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Lincoln defends his Emancipation Proclamation - famous letter/speech...
Item # 653487
September 3, 1863
NEW YORK TIMES, Sept. 3, 1863
* President Abraham Lincoln
* Famous letter to James Conkling
* Defending the Emancipation Proclamation
Page 4 has one column heads: "The President's Letter" "An Argument Addressed to the Opponents of the War Policy of the Administration" "Letter to the Union Convention at Springfield, Ill."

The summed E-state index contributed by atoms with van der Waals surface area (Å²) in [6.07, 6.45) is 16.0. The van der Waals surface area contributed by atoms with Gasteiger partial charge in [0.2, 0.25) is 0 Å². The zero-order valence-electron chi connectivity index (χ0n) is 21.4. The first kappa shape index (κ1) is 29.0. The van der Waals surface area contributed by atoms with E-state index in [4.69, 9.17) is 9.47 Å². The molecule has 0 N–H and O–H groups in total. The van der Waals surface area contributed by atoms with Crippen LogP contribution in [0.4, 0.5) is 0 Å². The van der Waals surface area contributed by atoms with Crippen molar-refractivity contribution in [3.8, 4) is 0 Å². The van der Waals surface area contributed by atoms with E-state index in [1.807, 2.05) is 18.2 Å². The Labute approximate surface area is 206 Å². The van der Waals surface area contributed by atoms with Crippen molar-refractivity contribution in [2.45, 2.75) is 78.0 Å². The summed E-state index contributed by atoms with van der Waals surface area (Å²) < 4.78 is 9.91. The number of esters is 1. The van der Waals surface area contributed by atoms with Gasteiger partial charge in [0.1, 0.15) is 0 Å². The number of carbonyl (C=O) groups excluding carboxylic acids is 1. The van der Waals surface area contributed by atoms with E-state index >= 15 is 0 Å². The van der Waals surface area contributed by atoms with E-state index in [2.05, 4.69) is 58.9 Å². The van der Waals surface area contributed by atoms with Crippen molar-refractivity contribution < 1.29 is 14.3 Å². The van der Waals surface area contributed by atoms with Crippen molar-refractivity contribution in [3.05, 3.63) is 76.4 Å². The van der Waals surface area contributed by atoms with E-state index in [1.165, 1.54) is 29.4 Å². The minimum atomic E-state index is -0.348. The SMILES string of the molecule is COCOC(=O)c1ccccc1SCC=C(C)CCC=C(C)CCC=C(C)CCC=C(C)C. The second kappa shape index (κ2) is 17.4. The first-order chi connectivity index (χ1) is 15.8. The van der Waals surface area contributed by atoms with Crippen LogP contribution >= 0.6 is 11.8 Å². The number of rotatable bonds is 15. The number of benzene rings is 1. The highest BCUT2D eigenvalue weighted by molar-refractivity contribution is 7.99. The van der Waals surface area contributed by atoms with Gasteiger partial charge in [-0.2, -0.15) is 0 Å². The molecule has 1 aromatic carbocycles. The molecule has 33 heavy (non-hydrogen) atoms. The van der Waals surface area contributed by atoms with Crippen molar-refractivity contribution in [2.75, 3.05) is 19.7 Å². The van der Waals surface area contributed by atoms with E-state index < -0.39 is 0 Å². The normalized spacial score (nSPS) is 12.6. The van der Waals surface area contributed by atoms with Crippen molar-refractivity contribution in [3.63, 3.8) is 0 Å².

This has the full text of Lincoln's reply to an invitation to a meeting of "unconditional Union men". The letter, is datelined "Executive Mansion, Washington, Aug. 16, 1863". Although he politely declined the invitation, Lincoln used this opportunity to respond to those critics of his war policy and the Emancipation Proclamation. It states in part: "...There are those who are dissatisfied with me. To such I would say, you desire peace, and you blame me that we do not have it. But how can we attain it? There are but three conceivable ways..." with much more about the war & the Emancipation Proclamation. The letter is signed in type: A. Lincoln.
The issue is complete in 8 pages, and is in very nice condition.